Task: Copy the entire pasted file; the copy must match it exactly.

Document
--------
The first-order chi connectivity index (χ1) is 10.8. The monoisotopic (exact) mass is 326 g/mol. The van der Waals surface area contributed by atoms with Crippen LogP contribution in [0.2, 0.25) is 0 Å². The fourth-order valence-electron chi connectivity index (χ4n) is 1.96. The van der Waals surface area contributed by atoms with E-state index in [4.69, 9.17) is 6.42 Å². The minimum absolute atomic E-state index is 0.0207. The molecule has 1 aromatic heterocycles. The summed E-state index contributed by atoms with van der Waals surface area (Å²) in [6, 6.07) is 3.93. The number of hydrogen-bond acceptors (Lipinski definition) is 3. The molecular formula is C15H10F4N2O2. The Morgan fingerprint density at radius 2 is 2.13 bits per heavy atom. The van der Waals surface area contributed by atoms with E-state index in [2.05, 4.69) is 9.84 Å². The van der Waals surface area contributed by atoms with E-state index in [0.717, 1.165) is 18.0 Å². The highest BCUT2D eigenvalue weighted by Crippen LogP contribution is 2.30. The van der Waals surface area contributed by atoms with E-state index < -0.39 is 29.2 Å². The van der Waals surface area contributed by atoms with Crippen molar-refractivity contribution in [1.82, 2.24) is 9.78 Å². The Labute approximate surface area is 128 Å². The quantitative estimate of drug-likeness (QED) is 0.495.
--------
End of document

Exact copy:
The first-order chi connectivity index (χ1) is 10.8. The monoisotopic (exact) mass is 326 g/mol. The van der Waals surface area contributed by atoms with Crippen LogP contribution in [0.2, 0.25) is 0 Å². The fourth-order valence-electron chi connectivity index (χ4n) is 1.96. The van der Waals surface area contributed by atoms with E-state index in [4.69, 9.17) is 6.42 Å². The minimum absolute atomic E-state index is 0.0207. The molecule has 1 aromatic heterocycles. The summed E-state index contributed by atoms with van der Waals surface area (Å²) in [6, 6.07) is 3.93. The number of hydrogen-bond acceptors (Lipinski definition) is 3. The molecular formula is C15H10F4N2O2. The Morgan fingerprint density at radius 2 is 2.13 bits per heavy atom. The van der Waals surface area contributed by atoms with E-state index in [2.05, 4.69) is 9.84 Å². The van der Waals surface area contributed by atoms with E-state index in [0.717, 1.165) is 18.0 Å². The highest BCUT2D eigenvalue weighted by Crippen LogP contribution is 2.30. The van der Waals surface area contributed by atoms with E-state index < -0.39 is 29.2 Å². The van der Waals surface area contributed by atoms with Crippen molar-refractivity contribution in [1.82, 2.24) is 9.78 Å². The Labute approximate surface area is 128 Å². The quantitative estimate of drug-likeness (QED) is 0.495.